Sitting here in the boarding lounge, it all came together. I recalled a period of three months last year when I went off all stimulants. This had been an intensely painful time for me, as I was dealing with a devastating life event. Life at that time was just work, exercise, yoga, and meditation. No sugar, no alcohol, and no coffee. The daily meditation kept me centred and functional – important when a desperate sadness is hanging over your entire life like a dark cloud. The sugar free diet kept my energy levels constant throughout the day – nice when you’re living a high-stress consulting industry lifestyle. The yoga and exercise gave me killer fucking abs.

So now I think back – perhaps that is a good way to be. Minus the chemical stimulants, perhaps I’ll be more focused and thus able to vanquish the distractions that mock my plans to study and write. There is the social impact of not drinking alcohol and coffee – but as with that time, people get used to it rapidly.

Simplicity

Since December 2014, I’ve been working on two fitness goals – first, to drop the flab that I’ve put on since mid-2013, and second, to strengthen my left shoulder after a round of physiotherapy. I’ve had a lot of tools at my disposal – because of my background in the martial arts, I’m a strong believer in bodyweight exercises; I also have kettlebells that I’ve used to shed some serious weight in the past. Additionally, I’ve always supplemented any weight-loss effort with High Intensity Interval Training, usually in the form of sprints.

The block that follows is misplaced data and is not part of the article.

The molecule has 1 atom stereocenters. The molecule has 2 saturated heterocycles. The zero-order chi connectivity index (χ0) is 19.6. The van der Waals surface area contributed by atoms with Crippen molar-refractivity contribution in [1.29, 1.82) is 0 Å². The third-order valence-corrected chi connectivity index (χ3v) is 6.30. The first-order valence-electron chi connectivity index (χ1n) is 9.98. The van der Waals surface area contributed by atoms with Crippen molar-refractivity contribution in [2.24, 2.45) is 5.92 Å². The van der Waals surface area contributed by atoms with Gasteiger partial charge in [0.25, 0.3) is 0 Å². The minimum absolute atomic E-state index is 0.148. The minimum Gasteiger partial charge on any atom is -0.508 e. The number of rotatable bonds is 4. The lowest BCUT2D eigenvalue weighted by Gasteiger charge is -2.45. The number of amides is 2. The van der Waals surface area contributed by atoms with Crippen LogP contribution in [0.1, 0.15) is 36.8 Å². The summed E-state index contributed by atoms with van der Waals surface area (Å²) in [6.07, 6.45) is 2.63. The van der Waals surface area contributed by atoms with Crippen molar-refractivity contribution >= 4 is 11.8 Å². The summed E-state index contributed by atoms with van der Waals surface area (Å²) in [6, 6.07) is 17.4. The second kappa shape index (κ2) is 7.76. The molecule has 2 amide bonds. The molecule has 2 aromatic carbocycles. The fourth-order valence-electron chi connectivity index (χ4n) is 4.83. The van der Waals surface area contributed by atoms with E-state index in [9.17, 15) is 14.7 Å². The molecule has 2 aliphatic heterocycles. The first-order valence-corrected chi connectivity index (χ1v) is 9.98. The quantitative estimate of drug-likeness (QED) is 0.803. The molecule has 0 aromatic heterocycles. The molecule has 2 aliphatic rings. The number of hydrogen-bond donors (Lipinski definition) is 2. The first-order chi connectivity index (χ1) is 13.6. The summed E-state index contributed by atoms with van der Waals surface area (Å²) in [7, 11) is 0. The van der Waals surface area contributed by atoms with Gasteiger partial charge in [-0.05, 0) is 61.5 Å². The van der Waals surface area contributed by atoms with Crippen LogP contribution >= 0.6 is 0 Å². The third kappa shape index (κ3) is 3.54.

Since February though, I’ve faced trouble with my left foot, which made me drop sprint training. To compensate, I built a weekly programme of alternating bodyweight and kettlebell training. This went on for a while, but the lack of gains in strength and endurance sent me back to the drawing board. After all, to come home on Friday evening with sore shoulders and no energy is not what I expected from my exercise regimen.

Two weeks ago, I stopped the Kettlebells. My exercise regimen now comprises only bodyweight workouts, with alternating days of upper-body and lower-body work. For weight loss, I relied on a high-protein / low carb diet that has served me very well in the past.

The change has been amazing. With a good 48 hours between workouts, my body now has time to recover, and I’m able to push the performance envelope, with data to prove it. I’m also losing fat. The best thing of course, is the improvement in temperament, which makes me look forward to each day’s workout.

There is a lesson in this – simplicity.

My goals were simple. I had enough (too much?) information. I wanted to try everything to get the maximum effect; however, what I did was to just wear myself out. It’s scary to think that I brought myself so close to another injury that would have taken me out of action for 3-4 months.

This is what my current workout looks like:

Upper body: Push-ups; Pull-ups; seated dips; Scapular pull-ups. I do two failure sets of these exercises in this order, with a timed one-minute rest between sets.

Lower Body: Deep Squats (butt to heels); forward lunges; single-leg Romanian deadlifts; side lunges; calf raises. I do two sets of these exercises in this order, with a timed one-minute rest between sets.

Further reading

Mark Lauren’s You Are Your Own Gym is a fantastic resource for bodyweight exercises. This is a well-illustrated book suitable even for beginners. A related app available for iOS and Android helps users build workouts and follow a 40-day plan.

Mark Lauren’s You Are Your Own Gym (Flipkart): http://fkrt.it/Ggn4MBNN

Mark Lauren’s You Are Your Own Gym (Amazon) http://amzn.to/1CycgJ2

Bodyweight Strength Training Anatomy by Bret Contreras is for athletes who want to get more into the dynamics of each exercise. This is a great resource for instructors and trainers.

Bret Contreras: Bodyweight Strength Training Anatomy (Flipkart): http://fkrt.it/GA~kXYNN

Bret Contreras: Bodyweight Strength Training Anatomy (Amazon): http://amzn.to/1BR8ZK5